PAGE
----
Federal Circuit Denies Rehearing Petition in PRANDIN Patent Use Code Case; Dissents Argue that “Section viii” Carve-Outs EvisceratedJuly 29, 2010
By Kurt R. Karst –
Earlier today, the U.S. Court of Appeals for the Federal Circuit denied Caraco Pharmaceutical Laboratories, Ltd.’s (“Caraco”) and Sun Pharmaceutical Laboratories, Ltd.’s (“Sun”) Petition for Panel Rehearing and Rehearing en banc of an April 14, 2010 Federal Circuit decision in Novo Nordisk A/S v. Caraco Pharmaceutical Laboratories, Ltd. addressing whether the patent delisting counterclaim provisions at FDC Act §505(j)(5)(C)(ii)(I), as added by the Medicare Modernization Act, may be used to correct or delete an Orange Book-listed Patent Use Code (“PUC”). Interest in the case has been high, as evidenced by the amicus briefs submitted by GPhA, Mylan, Teva, Apotex, Impax, and the Consumers Federation of America.
FDC Act §505(j)(5)(C)(ii)(I) states that:
If an owner of the patent or the holder of the approved application under [FDC Act § 505(b)] for the drug that is claimed by the patent or a use of which is claimed by the patent brings a patent infringement action against the applicant, the applicant may assert a counterclaim seeking an order requiring the holder to correct or delete the patent information submitted by the holder under [FDC Act § 505(b)] or (c) on the ground that the patent does not claim either – (aa) the drug for which the application was approved; or (bb) an approved method of using the drug.
As we previously reported (here and here), last year the U.S. District Court for the Eastern District of Michigan (Southern Division) ruled and issued an Order and Injunction requiring Novo Nordisk, Inc. (“Novo”) to change an Orange Book-listed PUC for a patent (U.S. Patent No. 6,677,358 (“the ’358 patent”)) on its drug product, PRANDIN (repaglinide) Tablets, as a result of Caraco’s FDC Act §505(j)(5)(C)(ii)(I) counterclaim. Novo appealed and the Federal Circuit reversed and vacated the district court’s judgment in a 2-1 decision.
The Federal Circuit, in its April 2010 majority opinion, ruled that Caraco “does not have a statutory basis to assert a counterclaim requesting” a court to enter an order to replace Novo’s new PUC with the former PUC. First, “the Hatch-Waxman Act authorizes a counterclaim only if the listed patent does not claim any approved methods of using the listed drug.” Second, “the terms of the counterclaim provision do not authorize an order compelling the patent holder to change its use code narrative,” just the patent number and expiration date of an Orange Book-listed patent. Judge Dyk lodged a 28-page dissent arguing that “the majority’s crabbed view of the statute sanctions an unjustified manipulation of the Orange Book,” and that FDC Act §505(j)(5)(C)(ii)(I) should be available with respect to challenging PUCs, because “all Orange Book information is ‘patent information.’”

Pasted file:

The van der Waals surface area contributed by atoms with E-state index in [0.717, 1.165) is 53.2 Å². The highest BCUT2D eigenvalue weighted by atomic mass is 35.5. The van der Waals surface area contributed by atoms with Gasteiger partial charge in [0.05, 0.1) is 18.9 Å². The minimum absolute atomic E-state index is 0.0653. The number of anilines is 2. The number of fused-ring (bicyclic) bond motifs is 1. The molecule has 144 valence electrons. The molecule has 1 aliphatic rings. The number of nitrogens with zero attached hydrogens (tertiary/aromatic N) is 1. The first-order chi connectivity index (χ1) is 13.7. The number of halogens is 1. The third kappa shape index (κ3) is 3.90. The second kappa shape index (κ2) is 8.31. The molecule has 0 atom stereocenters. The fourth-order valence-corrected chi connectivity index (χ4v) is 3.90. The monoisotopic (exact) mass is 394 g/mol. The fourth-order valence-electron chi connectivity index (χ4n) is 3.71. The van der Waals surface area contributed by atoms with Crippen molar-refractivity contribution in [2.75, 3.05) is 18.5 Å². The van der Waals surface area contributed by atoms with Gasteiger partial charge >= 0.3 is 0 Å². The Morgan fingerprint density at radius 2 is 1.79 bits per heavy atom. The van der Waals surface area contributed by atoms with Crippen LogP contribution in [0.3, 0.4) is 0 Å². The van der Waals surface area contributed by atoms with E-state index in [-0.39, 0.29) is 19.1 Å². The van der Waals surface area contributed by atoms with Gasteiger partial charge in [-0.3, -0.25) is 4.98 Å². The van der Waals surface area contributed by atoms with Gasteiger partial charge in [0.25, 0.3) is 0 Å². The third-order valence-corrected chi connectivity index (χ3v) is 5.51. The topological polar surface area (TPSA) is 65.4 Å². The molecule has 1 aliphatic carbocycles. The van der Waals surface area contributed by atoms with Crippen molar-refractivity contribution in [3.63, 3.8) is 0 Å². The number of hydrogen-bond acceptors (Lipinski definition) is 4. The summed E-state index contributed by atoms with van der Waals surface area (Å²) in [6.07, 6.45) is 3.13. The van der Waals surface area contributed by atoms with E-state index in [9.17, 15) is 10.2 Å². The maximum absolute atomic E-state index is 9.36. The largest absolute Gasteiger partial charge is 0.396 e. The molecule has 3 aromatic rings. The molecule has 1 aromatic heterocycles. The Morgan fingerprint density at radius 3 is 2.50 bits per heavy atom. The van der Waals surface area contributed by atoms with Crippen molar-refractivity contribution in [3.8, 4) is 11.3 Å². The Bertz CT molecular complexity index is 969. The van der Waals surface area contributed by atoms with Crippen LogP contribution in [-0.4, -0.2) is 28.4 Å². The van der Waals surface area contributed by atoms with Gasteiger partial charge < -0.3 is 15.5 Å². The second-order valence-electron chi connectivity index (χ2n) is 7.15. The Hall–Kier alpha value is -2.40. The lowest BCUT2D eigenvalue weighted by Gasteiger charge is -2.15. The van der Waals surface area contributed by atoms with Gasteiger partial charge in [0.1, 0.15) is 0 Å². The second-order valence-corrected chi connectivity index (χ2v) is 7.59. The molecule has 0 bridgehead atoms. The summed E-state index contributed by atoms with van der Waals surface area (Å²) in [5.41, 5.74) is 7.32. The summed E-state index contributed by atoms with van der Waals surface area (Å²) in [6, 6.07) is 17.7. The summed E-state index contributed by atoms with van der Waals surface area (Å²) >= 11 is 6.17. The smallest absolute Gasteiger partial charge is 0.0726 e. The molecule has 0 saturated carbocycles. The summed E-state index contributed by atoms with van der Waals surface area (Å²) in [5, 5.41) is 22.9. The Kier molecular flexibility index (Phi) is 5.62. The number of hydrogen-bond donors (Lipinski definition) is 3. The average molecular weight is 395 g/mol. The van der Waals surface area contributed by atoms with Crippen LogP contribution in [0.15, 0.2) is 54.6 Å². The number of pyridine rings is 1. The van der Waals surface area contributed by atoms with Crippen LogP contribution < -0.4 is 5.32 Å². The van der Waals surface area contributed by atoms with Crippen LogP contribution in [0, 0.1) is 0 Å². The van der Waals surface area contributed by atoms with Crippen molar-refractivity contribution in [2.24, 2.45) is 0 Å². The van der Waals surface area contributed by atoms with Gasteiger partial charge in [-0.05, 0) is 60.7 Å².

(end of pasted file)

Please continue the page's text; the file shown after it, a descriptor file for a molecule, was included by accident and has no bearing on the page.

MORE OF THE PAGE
The Federal Circuit’s July 29th Order denying Caraco’s/Sun’s rehearing petition is brief, stating, in part, that “[t]he petition for rehearing was considered by the panel that heard the appeal, and thereafter the petition for rehearing en banc, the response to the petition, and briefs amici curiae were referred to the circuit judges who are authorized to request a poll on whether to rehear the appeal en banc. A poll was requested, taken, and failed.”
Judges Gajarsa and Dyk, however, took the opportunity to rail against the majority’s decision, stating that:
- The majority’s opinion construes the counterclaim provision contrary to its manifest Congressional purpose. That construction renders 21 U.S.C. § 355(j)(2)(A)(viii) (“Section viii”) carve-out statements a virtual nullity and leaves generic drug manufacturers without a remedy to challenge inaccurate Orange Book listings with respect to method of use patents.
- With the majority’s blessing, pioneering drug manufacturers now have every incentive to follow Novo’s lead and draft exceedingly broad use codes thereby insulating them-selves from generic competition and rendering Section viii a dead letter.
- Finally, the majority opinion effectively invalidates the FDA’s effort to define “patent information” for the purposes of the counterclaim provision. This invalidation is especially troubling given Congress’s explicit approval of those regulations. Without even requesting the views of the FDA, the majority opinion refuses to give effect to the FDA’s interpretation of an important statutory term.
As we previously noted, the number of PUCs have doubled since FDA permitted firms to design their own descriptors in 2003. Whether the Federal Circuit’s decision will make “section viii” statements a nullity remains to be seen. In the meantime, we would not be surprised if there is a push to get Congress to amend the FDC Act.